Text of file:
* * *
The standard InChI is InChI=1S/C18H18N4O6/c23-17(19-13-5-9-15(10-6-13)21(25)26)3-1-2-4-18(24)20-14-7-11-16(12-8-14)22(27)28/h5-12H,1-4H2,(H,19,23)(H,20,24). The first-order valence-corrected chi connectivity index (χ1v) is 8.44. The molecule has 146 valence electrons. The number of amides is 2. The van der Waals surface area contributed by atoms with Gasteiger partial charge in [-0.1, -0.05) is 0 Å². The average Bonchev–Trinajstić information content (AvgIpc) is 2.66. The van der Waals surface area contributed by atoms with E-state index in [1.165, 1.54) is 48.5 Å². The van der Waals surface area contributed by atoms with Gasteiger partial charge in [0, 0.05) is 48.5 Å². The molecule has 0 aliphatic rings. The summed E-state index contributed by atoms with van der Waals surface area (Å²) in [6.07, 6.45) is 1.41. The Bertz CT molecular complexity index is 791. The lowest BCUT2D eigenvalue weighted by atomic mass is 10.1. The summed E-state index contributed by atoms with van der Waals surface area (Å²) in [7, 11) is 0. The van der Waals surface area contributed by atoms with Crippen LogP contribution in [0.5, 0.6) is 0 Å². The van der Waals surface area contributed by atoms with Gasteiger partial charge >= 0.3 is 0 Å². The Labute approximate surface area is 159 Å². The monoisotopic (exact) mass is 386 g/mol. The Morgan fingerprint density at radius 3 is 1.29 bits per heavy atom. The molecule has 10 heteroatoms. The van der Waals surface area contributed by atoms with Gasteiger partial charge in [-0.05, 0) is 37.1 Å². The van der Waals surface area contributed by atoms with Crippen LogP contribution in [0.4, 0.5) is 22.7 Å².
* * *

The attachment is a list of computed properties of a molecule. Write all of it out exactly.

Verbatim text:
The standard InChI is InChI=1S/C18H18N4O6/c23-17(19-13-5-9-15(10-6-13)21(25)26)3-1-2-4-18(24)20-14-7-11-16(12-8-14)22(27)28/h5-12H,1-4H2,(H,19,23)(H,20,24). The first-order valence-corrected chi connectivity index (χ1v) is 8.44. The molecule has 146 valence electrons. The number of amides is 2. The van der Waals surface area contributed by atoms with Gasteiger partial charge in [-0.1, -0.05) is 0 Å². The average Bonchev–Trinajstić information content (AvgIpc) is 2.66. The van der Waals surface area contributed by atoms with E-state index in [1.165, 1.54) is 48.5 Å². The van der Waals surface area contributed by atoms with Gasteiger partial charge in [0, 0.05) is 48.5 Å². The molecule has 0 aliphatic rings. The summed E-state index contributed by atoms with van der Waals surface area (Å²) in [6.07, 6.45) is 1.41. The Bertz CT molecular complexity index is 791. The lowest BCUT2D eigenvalue weighted by atomic mass is 10.1. The summed E-state index contributed by atoms with van der Waals surface area (Å²) in [7, 11) is 0. The van der Waals surface area contributed by atoms with Crippen LogP contribution in [0.5, 0.6) is 0 Å². The van der Waals surface area contributed by atoms with Gasteiger partial charge >= 0.3 is 0 Å². The Labute approximate surface area is 159 Å². The monoisotopic (exact) mass is 386 g/mol. The Morgan fingerprint density at radius 3 is 1.29 bits per heavy atom. The molecule has 10 heteroatoms. The van der Waals surface area contributed by atoms with Gasteiger partial charge in [-0.05, 0) is 37.1 Å². The van der Waals surface area contributed by atoms with Crippen LogP contribution in [0.4, 0.5) is 22.7 Å².